Greece passes divisive public-sector reform bill | News | DW | 17.07.2013
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Greece passes divisive public-sector reform bill

The Greek Parliament has passed an unpopular bill that paves the way for mass public-sector layoffs in order to unlock the country's next bailout loan. Ahead of the vote, the bill was met with mass protests and strikes.

The bill received the necessary majority of 151 votes in the 300-seat parliament, narrowly approving a sweeping range of reforms late Wednesday. The bill is tied to the country's next tranche of bailout loans from the European Union and International Monetary Fund (IMF) worth 6.8 billion euros (8.9 billion dollars).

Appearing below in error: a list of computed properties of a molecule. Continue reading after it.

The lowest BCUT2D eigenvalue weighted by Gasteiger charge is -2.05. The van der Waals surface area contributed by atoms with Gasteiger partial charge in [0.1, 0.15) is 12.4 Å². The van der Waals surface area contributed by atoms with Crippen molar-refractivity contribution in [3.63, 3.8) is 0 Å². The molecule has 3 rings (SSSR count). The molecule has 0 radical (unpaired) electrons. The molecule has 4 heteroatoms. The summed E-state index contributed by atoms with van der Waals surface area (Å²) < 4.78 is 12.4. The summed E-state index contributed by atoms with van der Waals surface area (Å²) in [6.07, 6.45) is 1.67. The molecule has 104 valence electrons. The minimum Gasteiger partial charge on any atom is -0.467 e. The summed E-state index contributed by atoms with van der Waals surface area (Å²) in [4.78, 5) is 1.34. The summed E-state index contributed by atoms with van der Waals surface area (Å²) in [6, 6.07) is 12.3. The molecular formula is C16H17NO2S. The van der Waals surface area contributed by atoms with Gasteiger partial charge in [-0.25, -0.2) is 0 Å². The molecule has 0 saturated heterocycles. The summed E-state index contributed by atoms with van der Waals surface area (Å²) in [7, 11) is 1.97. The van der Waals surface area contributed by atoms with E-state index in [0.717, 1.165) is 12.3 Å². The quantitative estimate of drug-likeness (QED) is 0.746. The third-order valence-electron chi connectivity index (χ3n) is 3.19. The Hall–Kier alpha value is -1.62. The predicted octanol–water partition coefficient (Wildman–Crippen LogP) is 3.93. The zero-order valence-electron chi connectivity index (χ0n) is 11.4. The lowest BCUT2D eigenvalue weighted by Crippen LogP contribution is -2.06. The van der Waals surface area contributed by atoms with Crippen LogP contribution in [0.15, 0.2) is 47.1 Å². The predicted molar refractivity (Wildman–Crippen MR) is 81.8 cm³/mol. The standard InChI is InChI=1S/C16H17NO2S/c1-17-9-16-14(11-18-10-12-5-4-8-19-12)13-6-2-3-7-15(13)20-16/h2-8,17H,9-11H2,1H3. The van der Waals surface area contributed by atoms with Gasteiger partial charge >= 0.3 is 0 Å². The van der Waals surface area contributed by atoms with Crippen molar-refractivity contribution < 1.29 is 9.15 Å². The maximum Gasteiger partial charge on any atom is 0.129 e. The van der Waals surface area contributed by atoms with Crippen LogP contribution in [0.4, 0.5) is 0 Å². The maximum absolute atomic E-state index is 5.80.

The bill includes extremely unpopular plans for a transfer and layoff scheme for 25,000 public workers - mainly teachers and municipal police. Civil servants now face a so-called mobility reserve program that subjects them to involuntary transfers and possible dismissals.

Hundreds of protesters had gathered outside parliament for the vote, after a week of protests and strikes that saw thousands walk off the job in protest.

Civil servants have already been subjected to cuts in pay and pensions over the past three years. The government has also promised to cut an additional 15,000 jobs by
the end of 2014.

The crucial vote came hours ahead of a visit to Athens by German Finance Minister Wolfgang Schäuble.

hc/jm (Reuters, AFP, AP, dpa)